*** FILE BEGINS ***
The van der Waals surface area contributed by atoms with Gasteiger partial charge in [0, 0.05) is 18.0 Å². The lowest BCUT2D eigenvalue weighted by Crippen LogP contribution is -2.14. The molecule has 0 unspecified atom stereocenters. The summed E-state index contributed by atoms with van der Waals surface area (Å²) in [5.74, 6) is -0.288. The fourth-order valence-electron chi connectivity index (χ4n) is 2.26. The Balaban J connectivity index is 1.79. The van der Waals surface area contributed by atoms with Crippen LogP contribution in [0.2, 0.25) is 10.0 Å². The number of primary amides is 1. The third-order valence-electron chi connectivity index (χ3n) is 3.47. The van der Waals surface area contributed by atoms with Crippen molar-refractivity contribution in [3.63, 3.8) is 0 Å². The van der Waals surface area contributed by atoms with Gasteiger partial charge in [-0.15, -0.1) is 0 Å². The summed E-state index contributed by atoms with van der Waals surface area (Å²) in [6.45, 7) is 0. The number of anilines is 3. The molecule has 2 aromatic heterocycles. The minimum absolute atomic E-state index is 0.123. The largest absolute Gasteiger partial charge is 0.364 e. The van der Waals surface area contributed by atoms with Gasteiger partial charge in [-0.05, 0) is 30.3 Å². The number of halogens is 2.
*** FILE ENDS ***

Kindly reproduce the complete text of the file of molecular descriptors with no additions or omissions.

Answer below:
The van der Waals surface area contributed by atoms with Gasteiger partial charge in [0, 0.05) is 18.0 Å². The lowest BCUT2D eigenvalue weighted by Crippen LogP contribution is -2.14. The molecule has 0 unspecified atom stereocenters. The summed E-state index contributed by atoms with van der Waals surface area (Å²) in [5.74, 6) is -0.288. The fourth-order valence-electron chi connectivity index (χ4n) is 2.26. The Balaban J connectivity index is 1.79. The van der Waals surface area contributed by atoms with Crippen LogP contribution in [0.2, 0.25) is 10.0 Å². The number of primary amides is 1. The third-order valence-electron chi connectivity index (χ3n) is 3.47. The van der Waals surface area contributed by atoms with Crippen molar-refractivity contribution in [3.63, 3.8) is 0 Å². The van der Waals surface area contributed by atoms with Gasteiger partial charge in [-0.15, -0.1) is 0 Å². The summed E-state index contributed by atoms with van der Waals surface area (Å²) in [6.45, 7) is 0. The number of anilines is 3. The molecule has 2 aromatic heterocycles. The minimum absolute atomic E-state index is 0.123. The largest absolute Gasteiger partial charge is 0.364 e. The van der Waals surface area contributed by atoms with Gasteiger partial charge in [-0.05, 0) is 30.3 Å². The number of halogens is 2.